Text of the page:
“Emmanuel” and Christmas

The name “Emmanuel” clearly works on the prevalent biblical theme of God’s presence with his people. The idea of “God with us” is the embodiment of all of God’s promises to Israel and to all who will trust in him. Through sacrifice and mercy God makes a way to be with his people, whether Israel in the Old Testament or the church in the New Testament, all leading up to God’s final act in Revelation 21:3: “And I heard a loud voice from the throne saying, ‘Behold, the dwelling place of God is with man. He will dwell with them, and they will be his people, and God himself will be with them as their God.’”

Jesus is the ultimate fulfillment of this theme, both in his identification with humanity by becoming a man and by his death on the cross for sin. In this sense, the word “Emmanuel” truly does embody the meaning of Christmas. The birth of Jesus, the Holy One of Israel, the Messiah and Savior of all men, has made a way for God to be “with us.”


[1] See John T. Willis, “The Meaning of Isaiah 7:14 and Its Application in Matthew 1:23,” Restoration Quarterly 21 (1978): 3-4.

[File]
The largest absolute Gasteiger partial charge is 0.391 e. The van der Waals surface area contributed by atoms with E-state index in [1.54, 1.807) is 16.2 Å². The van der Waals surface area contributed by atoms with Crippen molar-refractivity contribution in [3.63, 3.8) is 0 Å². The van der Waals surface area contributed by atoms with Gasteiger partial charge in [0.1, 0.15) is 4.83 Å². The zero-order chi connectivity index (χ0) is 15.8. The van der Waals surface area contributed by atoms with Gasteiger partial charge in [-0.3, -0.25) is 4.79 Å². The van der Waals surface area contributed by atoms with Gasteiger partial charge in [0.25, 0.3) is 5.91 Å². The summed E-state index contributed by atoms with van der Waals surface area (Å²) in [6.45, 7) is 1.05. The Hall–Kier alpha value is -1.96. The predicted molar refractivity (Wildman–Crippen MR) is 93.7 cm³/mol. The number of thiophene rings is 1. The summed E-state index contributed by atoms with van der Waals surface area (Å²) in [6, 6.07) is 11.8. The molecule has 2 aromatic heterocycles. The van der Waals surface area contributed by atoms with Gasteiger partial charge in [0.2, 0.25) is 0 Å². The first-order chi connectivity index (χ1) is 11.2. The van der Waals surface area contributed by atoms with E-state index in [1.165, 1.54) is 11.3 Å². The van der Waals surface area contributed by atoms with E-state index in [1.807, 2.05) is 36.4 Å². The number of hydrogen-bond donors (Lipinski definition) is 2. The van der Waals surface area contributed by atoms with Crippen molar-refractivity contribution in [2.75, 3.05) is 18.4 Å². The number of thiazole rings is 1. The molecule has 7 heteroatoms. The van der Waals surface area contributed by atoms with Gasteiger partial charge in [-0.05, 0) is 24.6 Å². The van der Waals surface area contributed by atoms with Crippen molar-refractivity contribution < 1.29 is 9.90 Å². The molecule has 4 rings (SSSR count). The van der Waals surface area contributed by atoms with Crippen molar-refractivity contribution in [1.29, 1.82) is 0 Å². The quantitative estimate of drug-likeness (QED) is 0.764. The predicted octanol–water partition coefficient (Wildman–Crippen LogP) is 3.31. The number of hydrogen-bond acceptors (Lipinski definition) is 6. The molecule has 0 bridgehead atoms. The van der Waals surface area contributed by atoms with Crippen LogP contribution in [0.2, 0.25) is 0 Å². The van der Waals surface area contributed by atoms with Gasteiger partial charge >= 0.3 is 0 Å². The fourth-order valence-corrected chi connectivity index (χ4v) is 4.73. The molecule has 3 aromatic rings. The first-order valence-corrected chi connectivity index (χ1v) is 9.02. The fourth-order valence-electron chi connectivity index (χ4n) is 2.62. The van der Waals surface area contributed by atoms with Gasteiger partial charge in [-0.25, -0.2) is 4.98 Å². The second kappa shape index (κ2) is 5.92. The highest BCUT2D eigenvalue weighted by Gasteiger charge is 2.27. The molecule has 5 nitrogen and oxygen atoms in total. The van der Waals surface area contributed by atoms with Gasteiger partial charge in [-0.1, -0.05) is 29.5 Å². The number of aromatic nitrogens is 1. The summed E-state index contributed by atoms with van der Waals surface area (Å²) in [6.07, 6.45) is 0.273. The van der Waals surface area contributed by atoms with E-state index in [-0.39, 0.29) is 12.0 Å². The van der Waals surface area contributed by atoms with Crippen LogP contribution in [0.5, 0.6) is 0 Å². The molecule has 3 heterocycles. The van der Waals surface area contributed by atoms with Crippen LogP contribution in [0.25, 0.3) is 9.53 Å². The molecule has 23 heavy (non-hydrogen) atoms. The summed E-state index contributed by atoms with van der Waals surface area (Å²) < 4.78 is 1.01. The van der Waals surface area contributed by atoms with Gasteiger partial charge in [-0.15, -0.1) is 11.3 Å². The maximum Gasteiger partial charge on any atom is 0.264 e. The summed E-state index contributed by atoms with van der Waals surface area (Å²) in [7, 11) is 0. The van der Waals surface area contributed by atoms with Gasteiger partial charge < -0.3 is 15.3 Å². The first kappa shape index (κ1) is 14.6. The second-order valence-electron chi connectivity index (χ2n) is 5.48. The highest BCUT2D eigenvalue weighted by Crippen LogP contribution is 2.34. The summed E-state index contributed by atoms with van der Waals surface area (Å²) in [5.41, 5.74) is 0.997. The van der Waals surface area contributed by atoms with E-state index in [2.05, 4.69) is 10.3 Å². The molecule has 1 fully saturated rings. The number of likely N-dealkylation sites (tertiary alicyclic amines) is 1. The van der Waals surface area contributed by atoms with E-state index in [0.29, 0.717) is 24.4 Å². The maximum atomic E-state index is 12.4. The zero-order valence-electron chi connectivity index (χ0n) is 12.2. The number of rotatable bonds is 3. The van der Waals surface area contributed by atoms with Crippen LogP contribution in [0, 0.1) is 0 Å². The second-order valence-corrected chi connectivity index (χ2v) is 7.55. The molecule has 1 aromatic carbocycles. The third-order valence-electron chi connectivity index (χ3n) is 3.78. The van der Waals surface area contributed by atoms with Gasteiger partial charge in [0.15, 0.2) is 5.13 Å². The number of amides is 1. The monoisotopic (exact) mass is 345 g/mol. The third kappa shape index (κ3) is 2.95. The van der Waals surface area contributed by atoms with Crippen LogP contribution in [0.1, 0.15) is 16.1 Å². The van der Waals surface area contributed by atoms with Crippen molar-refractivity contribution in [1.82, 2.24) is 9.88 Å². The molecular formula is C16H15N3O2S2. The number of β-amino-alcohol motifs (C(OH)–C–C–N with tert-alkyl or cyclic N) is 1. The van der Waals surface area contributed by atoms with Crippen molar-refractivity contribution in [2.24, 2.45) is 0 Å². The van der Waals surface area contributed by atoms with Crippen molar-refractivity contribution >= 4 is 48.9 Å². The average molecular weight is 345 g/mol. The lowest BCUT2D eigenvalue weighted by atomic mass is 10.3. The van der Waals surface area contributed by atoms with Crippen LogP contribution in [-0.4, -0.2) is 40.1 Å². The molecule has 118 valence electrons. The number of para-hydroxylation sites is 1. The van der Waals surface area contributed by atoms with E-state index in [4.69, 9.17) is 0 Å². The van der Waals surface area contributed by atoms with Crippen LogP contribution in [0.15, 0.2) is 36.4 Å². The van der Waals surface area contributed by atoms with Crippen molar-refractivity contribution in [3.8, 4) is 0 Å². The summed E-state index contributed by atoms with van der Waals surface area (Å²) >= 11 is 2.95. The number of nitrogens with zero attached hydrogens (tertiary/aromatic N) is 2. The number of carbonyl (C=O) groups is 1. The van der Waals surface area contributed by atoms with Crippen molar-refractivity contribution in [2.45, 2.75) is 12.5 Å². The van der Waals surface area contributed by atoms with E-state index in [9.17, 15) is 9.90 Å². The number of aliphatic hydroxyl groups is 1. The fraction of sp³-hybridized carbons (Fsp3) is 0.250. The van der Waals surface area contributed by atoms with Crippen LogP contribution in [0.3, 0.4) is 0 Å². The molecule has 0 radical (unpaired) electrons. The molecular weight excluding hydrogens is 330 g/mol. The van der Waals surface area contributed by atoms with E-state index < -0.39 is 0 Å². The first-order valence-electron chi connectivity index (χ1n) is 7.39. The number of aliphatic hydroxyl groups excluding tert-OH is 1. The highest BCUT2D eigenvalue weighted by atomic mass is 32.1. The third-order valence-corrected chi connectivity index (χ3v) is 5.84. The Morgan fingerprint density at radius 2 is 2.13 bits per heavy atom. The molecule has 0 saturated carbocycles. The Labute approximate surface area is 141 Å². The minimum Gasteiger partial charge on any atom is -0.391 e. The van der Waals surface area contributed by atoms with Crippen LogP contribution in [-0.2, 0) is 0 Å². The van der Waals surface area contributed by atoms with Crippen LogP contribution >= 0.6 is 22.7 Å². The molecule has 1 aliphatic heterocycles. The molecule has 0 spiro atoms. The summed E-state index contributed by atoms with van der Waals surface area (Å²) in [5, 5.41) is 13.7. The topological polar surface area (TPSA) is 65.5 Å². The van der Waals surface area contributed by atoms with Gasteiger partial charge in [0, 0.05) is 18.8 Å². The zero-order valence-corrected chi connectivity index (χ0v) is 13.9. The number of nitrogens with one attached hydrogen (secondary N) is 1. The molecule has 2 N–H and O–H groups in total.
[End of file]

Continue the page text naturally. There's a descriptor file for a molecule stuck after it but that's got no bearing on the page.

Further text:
[2] Ibid., 6-7; R. T. France, The Gospel of Matthew, New International Commentary on the New Testament (Grand Rapids: Eerdmans, 2007), 55; G. K. Beale and D. A. Carson, eds., Commentary on the New Testament Use of the Old Testament (Grand Rapids: Baker Academic, 2007), 4.

[3] Brevard Childs, Isaiah, The Old Testament Library (Louisville: Westminster John Knox, 2001), 66.

[4] John N. Oswalt, The Book of Isaiah: Chapters 1- 39, New International Commentary on the Old Testament (Grand Rapids: Eerdmans, 1996), 203-04.

[5] France, Matthew, 57.

[6] Donald A. Hagner, Matthew 1-13, Word Biblical Commentary, vol. 33A (Dallas: Word, 1993), 20.

[7] Craig L. Blomberg, Matthew, New American Commentary, vol. 22 (Nashville: Broadman, 1992), 60.

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3 comments
Ejaz
Ejaz

God bless you! Wonderful.

Naeem
Naeem

I have learnt a lot from this article. This is truely helpful. . I am doing work in youngster who r adicted and in other sins. This article is going to b very helpful. Thnx